Director: Marc Forster
Stars: Brad Pitt, Mireille Enos, Daniella Kertesz
Plot: Former United Nations employee Gerry Lane traverses the world in a race against time to stop the Zombie pandemic that is toppling armies and governments, and threatening to destroy humanity itself.
Is the highest-grossing film of Brad Pitt's career.
The Israeli Military Intelligence Directorate does indeed have a devil's advocate office to explore alternative assumptions and worst-case scenarios so intelligence assessments doesn't fall victim to "group think", but it is not called the 10th Man Doctrine.
Matthew Fox has a cameo as para jumper from the helicopter from the rescue scene earlier in the film. Initially he had a bigger role in the film. A storyline was deleted that featured Gerry's wife having an affair with him. He would be set up as a (human) villain for World War Z 2 (2017). Due to the constant re-writes and editing, his role in the final cut was reduced down to only 5 lines of dialogue.
Originally, the film had a different ending: the plane lands in Moscow rather than crashing in Wales. The passengers are rounded up, and the elderly and sick are executed. Gerry is drafted into the Russian army. An unknown period of time passes, and we see Gerry fighting the zombies. He realizes the zombies are weak in the cold. The film ended with him getting back to the USA and leading a D-Day like invasion against the undead on the Oregon coast. The ending that was used instead made the movie less brutal and ended it with a glimpse of hope.Paramount executive Marc Evans and Adam Goodman, the president of production did not like the original cut (which has the Russian ending) as both men felt that it was incoherent and abrupt. They brought in Damon Lindelof to view the cut and he suggested to them either to add new scenes to improve the coherence or do a complete third-act rewrite and risk additional resource plus re-shoots. Lindelof recalled: "So when I gave them those two roads and they sounded more interested in Road B I was like, 'To be honest with you, good luck selling that to Paramount."
During the reshoots, Marc Forster and Brad Pitt reportedly weren't on speaking terms. Forster's notes for Pitt had to be relayed through an intermediary.
An early script was leaked onto the internet in March 2008, leading to a review by Ain't It Cool News which called it "[not] just a good adaptation of a difficult book [but] a genre-defining piece of work that could well see us all arguing about whether or not a zombie movie qualifies as 'Best Picture' material". The review also noted the film appears stylistically similar to Children of Men (2006), following Gerry Lane as he travels the post-war world and interviews survivors of the zombie war who are "starting to wonder if survival is a victory of any kind."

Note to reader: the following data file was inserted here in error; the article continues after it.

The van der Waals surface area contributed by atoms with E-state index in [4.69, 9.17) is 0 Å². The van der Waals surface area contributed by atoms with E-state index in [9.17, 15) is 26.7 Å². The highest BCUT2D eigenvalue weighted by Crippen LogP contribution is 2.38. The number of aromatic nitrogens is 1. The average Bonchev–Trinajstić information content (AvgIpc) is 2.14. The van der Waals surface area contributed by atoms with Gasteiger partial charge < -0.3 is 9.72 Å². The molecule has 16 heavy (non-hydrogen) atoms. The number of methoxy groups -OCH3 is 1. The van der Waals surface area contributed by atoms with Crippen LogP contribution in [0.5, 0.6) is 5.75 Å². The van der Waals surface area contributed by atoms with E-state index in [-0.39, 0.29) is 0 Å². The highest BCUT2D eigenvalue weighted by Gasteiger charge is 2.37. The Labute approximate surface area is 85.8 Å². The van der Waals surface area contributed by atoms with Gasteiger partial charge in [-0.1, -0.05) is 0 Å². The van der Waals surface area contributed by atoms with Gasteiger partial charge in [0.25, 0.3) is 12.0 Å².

If it seems odd that the Air Belarus pilots know English, you'll be pleased to know that English is the internationally accepted language for pilots. With the exception of smaller air strips where the potential for confusion is minimal.
The rewrite was almost at 60 pages long and cost an additional $20 million more.
J. Michael Straczynski's early draft of the script stayed closer to the source material. That version followed Gerry Lane, a UN worker tasked with investigating the failures that led to the outbreak so that they can be avoided in the future. The bulk of the narrative consisted of interviews with prominent figures and flashbacks to their role in the initial outbreak, largely taken from the book. This was framed by Gerry's journey around the globe to meet these individuals, showing the current condition of the human race, and flashbacks to the Lane family's struggle to survive in the wilderness in the early days of the war.
The shot where the zombie pins Brad Pitt down and shakes his head and splattering blood all over Pitt's face is the same as Pitt does in Fight Club (1999), to Lou.
The climactic battle scene in Russia, for which there was 12 minutes of footage, had Gerry Lane fighting through zombies more like "a warrior hero" than "the sympathetic family man" of the earlier acts. The second-unit director, Simon Crane, said, "It wasn't character-driven anymore... [The filmmakers] really needed to think about what they wanted to do with the third act."